FARMINGTON, Utah (ABC4 News) – Davis County Sheriff Kelly Sparks is changing procedures after a pair of suicides at the jail this month. Deputies will now check on newly-booked inmates every 30 minutes.
“Those both are very tragic, you know our hearts go out to the families of both those individuals,” said Sheriff Sparks.
ABC4 news not releasing any more information on the suicides out of respect for the families but can tell you these are the first suicides at the jail in four years, so we talked to the sheriff about the booking procedures.
“All of our inmates who come in for a new booking get interviewed by a nurse,” said the sheriff. “So they do both a health screening and they do a little mental health questionnaire just to try and identify any of those issues.”
The nurses complete the initial health screening and a mental health questionnaire outside of a deputy’s presence. That’s so the two can get personal about issues.
“And in addition to that kind of initial screening, within the first day or two, an inmate here at the jail will be seen by a contract mental health provider. So that mental health provider will talk to the inmate and do an assessment again to see if they have issues or need any kind of help,” the sheriff added.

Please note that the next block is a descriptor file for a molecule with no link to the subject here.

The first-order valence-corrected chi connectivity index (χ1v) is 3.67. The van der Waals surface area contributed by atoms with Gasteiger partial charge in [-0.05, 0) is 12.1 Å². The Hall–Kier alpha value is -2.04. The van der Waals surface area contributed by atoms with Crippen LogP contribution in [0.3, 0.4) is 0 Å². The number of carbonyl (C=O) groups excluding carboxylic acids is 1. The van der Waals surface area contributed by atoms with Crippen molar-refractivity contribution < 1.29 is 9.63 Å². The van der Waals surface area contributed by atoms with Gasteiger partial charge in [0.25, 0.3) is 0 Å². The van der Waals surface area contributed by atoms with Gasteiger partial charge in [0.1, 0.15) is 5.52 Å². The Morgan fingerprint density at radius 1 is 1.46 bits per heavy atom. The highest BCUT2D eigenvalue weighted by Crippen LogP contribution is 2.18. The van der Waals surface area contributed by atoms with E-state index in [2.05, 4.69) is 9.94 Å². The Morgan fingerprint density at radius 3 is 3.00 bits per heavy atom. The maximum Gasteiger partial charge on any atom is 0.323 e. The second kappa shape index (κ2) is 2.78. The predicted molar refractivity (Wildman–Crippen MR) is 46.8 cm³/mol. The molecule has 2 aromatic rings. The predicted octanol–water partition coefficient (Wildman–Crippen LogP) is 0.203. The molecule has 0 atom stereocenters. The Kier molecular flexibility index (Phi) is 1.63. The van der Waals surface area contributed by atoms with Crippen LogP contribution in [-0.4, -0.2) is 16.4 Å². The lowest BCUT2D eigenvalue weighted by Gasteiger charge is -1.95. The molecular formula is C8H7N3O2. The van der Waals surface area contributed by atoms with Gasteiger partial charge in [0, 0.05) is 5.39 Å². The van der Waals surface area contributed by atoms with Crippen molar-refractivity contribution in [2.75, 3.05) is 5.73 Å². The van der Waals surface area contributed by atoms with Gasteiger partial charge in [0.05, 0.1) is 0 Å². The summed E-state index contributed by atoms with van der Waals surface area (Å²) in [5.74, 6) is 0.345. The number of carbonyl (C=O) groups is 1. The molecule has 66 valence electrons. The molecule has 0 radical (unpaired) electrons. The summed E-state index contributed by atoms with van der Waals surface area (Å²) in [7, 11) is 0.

Last February to try and get some data on suicides at the jail, the sheriff asked his staff at the jail how many people prevented a suicide?
Roughly 150 employees responded to the survey.
“80 percent of our current staff have intervened in at least one suicide at least one time during their career,” said Sheriff Sparks. “20 percent of our staff have intervened in up to 10 suicide attempts.”
This brings up a bigger issue we addressed with Sheriff Sparks surrounding suicide.
“Utah has, as you know well, high incidents of suicide in our state. We would love to prevent them in the community. We would love to be able to prevent them in the jail,” he told ABC4 News Investigator Jason Nguyen.
“There has been a number of things I think in the community that are in increasing a lot of the anxiety or angst people have, and certainly on the folks who are being booked in jail and have new charges. That’s one more step elevating that depression,” said Sheriff Sparks.
He says you’d never know unless you ask the question to a loved one, are you contemplating suicide?
“Most of the research that I’m familiar with indicates that you are not going to suggest they are going to do suicide just by asking the question,” he said. “In other words, if you ask them if they are having those kind of thoughts, you’re not going to plant those thoughts in their mind if they are not already there.”
If you or someone you know is struggling with thoughts of suicide, call the suicide prevention hotline at 1-800-273-TALK.
National Alliance on Mental Illness Utah: namiut.org